The author uses an innovative approach in divulging this information by using various shop talk (plumbing terms, electrical, construction, etc.) making it a delightful read. The 17 chapters allow the reader to dig deeper into understanding what makes a good catechist and what they should do. Some of the chapters include the following subjects:
• Planning and Preparation
• Which Activities To Use and Why
• Adapting to Learning Styles, Special Needs, and Diversity
• Practical Advice about Things That Can Go Wrong
• How To Get Your Students To Participate and Engage in Learning
• Skills, Tips, and Practical Advice for Leading Others in Prayer
• Polishing Your Technique
• Using Textbooks and Catechist Manuals
• Skills, Tips, and Practical Advice for Using the Bible in the Classroom
• Using Technology
• How To Ask Questions
• Assessing Student Progress
• Teaching and Learning by Doing
An appendix is also included and it gives you a guided reflection and reliable Catholic websites with navigational hints.
After reading this book catechists will know how they can be a better teacher. They will know how to implement the best techniques so that all their students will learn about the faith and enjoy coming to class. The Catechist’s Toolbox is a must have for all catechists.
Limited preview- To see some of the book.
*Be sure to check out Joe Paprocki’s blog: catechistsjourney.loyolapress.com where he shares his methodologies, techniques, and tips for catechists.
Friday, August 6, 2010
You know how cheap I am and decorating your classroom is a must for CCD teachers. I found a Good Manners bulletin board online and came up with a homemade version that you can do in your classroom or home for next to nothing.
To cultivate good manners in your classroom or home have the children help you make this bulletin board. Children love seeing their work displayed and this is an excellent way to reinforce good behavior.
*Cut on one edge of green construction in uneven cuts to make grass (the longer the better so it will be floppy and look like long grass). Staple to the bottom of the bulletin board. Make handprint flowers (you can have the students make these flowers using their own handprints) with stems and leaves and position them in varying heights along the grass. Inside the handprint flowers write good manner words and phrases such as: "Please", "May I?", "I'm sorry", "Thank you", "You're welcome" and "Excuse me", etc. Have the students help you come up with more and write on the flowers.
*Tips: You can also use this to introduce the class rules and write some simple ones on the flowers.
As a craft- Your students could make one of the handprint flowers and glue it to construction paper. They can pick out a good manner that they need to work on most and write inside the flower (you can do that for them if necessary). Then they can take the craft home to help them to remember to use their good manners.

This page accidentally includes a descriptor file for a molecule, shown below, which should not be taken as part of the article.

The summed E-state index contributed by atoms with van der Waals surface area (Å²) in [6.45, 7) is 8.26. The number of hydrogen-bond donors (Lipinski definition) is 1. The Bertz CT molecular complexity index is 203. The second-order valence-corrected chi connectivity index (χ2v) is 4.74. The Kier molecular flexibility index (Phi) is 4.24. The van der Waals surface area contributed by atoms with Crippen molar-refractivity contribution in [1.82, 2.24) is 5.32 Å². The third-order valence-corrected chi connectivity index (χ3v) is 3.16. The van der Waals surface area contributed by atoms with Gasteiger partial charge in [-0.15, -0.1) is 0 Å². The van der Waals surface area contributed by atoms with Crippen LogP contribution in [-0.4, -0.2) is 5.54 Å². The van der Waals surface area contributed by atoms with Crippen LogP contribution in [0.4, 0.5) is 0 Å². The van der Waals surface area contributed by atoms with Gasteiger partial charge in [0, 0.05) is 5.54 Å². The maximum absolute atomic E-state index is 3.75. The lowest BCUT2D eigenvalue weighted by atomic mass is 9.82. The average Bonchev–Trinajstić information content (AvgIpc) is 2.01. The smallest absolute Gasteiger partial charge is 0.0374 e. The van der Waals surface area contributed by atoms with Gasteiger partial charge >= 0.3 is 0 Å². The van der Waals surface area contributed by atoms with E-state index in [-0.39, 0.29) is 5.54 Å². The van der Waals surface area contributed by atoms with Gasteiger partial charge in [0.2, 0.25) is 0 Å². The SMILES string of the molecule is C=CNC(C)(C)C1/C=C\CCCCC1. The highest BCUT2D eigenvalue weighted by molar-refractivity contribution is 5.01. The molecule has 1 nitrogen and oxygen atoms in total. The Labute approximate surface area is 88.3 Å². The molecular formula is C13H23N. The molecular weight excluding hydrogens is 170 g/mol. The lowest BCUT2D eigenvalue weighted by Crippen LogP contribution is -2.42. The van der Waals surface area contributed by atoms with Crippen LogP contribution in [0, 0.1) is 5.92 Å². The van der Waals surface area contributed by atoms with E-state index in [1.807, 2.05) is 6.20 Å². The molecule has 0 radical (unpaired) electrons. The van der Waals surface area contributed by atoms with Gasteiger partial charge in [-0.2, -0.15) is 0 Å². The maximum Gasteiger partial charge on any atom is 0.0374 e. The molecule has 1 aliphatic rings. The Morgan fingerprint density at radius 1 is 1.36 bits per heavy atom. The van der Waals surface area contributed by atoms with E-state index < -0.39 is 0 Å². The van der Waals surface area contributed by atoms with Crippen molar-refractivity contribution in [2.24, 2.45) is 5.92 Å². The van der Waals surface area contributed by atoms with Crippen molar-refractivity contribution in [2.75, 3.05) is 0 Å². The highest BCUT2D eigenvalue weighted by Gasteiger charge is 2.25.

Have the students make butterflies and place above the flowers.
Butterfly- A butterfly is made from using the child's handprints. (From the Hands of a Child by Anthony Flores, page 40).
Coffee Filter Butterfly- Make a beautiful butterfly using a coffee filter.
Plastic Bag Butterfly- Make this butterfly according to the directions or use a painted clothes pin for the body that has googly eyes glued on it. Gather the plastic bag together at the center and slide it between the clamps of the clothes pin. Shape some pipe cleaner into antennae and glue the center of the pipe cleaner between the clamps of the clothespin. You can make this into a magnet by putting a sticky magnet on the back of the clothespin.
Then make a banner on the computer or use a bulletin board letter set saying, “Garden of Good Manners” and/or “How does your garden grow?”.
*This would go great with the following games and lessons:
The Golden Rule- This game helps promote why someone would use proper manners and etiquette in our daily lives.
Church and Respect- lesson for 1st grade on up
Good Samaritan- lesson for 1st grade on up
Wednesday, August 4, 2010
All too frequently CCD classrooms are not decorated which does not make the students feel welcome or promote their curiosity and challenge their creativity. Having a decorated classroom will encourage students to come to CCD and students love seeing their own crafts and activities displayed in the classroom for everyone to see.
What can a catechist do? First, don’t panic. Here are some ideas that might be of some help:
• Display posters, pictures, etc. on the walls and/or bulletin board. Remember to keep in mind the age level of your students. Put up posters, pictures, etc. of things that can reinforce your lesson. Decorate your classroom door, have a word wall, decorate student desks with personal name tags, etc. You can also display the following in the classroom: classroom behavior plan, classroom jobs, attendance chart, prayer chart, assignment sheet, etc. If you share your classroom and cannot hang things up, use something portable that you can remove easily (example: mount decorations on a sheet or fabric so you can take it with you when class is over). Make sure that you do not put up too many colorful items. Classrooms that are over decorated can distract and stimulate students and it can sometimes lead to behavior problems.